Larry Martin Factory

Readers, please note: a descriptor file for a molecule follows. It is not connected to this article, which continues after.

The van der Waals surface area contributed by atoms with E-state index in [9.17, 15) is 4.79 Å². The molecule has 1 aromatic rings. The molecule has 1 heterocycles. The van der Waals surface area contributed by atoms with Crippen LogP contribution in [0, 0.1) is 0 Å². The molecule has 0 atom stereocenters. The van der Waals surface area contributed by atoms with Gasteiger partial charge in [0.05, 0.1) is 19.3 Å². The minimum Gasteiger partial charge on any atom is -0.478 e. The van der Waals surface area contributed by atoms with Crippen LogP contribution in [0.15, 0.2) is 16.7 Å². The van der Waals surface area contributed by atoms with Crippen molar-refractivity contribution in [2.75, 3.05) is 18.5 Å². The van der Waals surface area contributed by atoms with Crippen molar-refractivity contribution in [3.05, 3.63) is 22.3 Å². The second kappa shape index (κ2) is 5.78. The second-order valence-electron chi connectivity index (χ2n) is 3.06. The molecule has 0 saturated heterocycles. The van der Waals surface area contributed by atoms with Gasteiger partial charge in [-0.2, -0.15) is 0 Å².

“It’s so way above anything currently around that it really blows your mind”, wrote a critic around 1976. What smacks you in the face is that La France-then bogged down in the most syrupy kind of musical drivel-had to stomatch the poisonous thrill and the subversive goings on of an amazing Rock’n’Roll group for ten years. Abroad renown grew and their influence expanded beaming back to their homeland a mirror of its past and what it was now wallowing in ! However, at the very moment cult status was confered on the group they had alredy disbanded with a certain noble dignity. Those who were lucky enough to attend one of the Factory’s concerts (never was something more aptly named) where an ambience of sneery sarcasm and threat hung in the air remember the sound of two guitars blended into one, the maniacal virtuosity of the leader’s answering to the scary frenzy of his young acolyte’s. Behind them keeping a weather eye on things were a drummer and multi instrumentalist-kind of unsung heroes-as they had to chanel the deep-throated thrummings unleashed by a delirious bass player barely out short throusers. And topping off all this was an insolent nasal voice foretelling the urban fever to come ; Cassandra-like prophecies to which the epoch tried to shut out. The group never forgot its basic Rock’n’Roll and achieved its aims by including here and there out-of-context passages rife with deliberate double meanings. They also broke the taboos inherent in this type of music by drawing from other sources using uneven scales ; harmonies from contemporary experiments plus the addition of instrument commonly used in serious works. The end result was a mind-shattering noise that plunged hordes of hyper-strung out kids from grey suburbs to gilded concert halls into manic trances from which they emerged spaced out and exhausted. In 1975, the group scored their first succes with “Rocking on the Radio” and feeling too hemmed in in France suddenly left their burrow in Pigalle and spread their wings over Europe. Soon their new cult hit the famous –and deceptively calm- “Sweet Mama Fix” invaded the airwaves from north to south and took its place among the great symbolic songs. In the years that followed songs recorded one after one like “Daimler Benz” and “Law and order” robbed the group of its outlaw image ; institutionalised it in the fact. But this was not their bag. The times they were a changin’ in the way they’d described down to the last detail and they no longer felt it was their problem. Their retreat into silence had already been planned and one fine day they broke up leaving as an ironic farewell their last hit “Mary when the died”. Never to see each other again. And if they did, mum’s the world ! Until those few weeks in 2003 when they met up in a recording studio as they had promised from which emerged a while later amazing “Long Distance Runner”. But that’s another Story...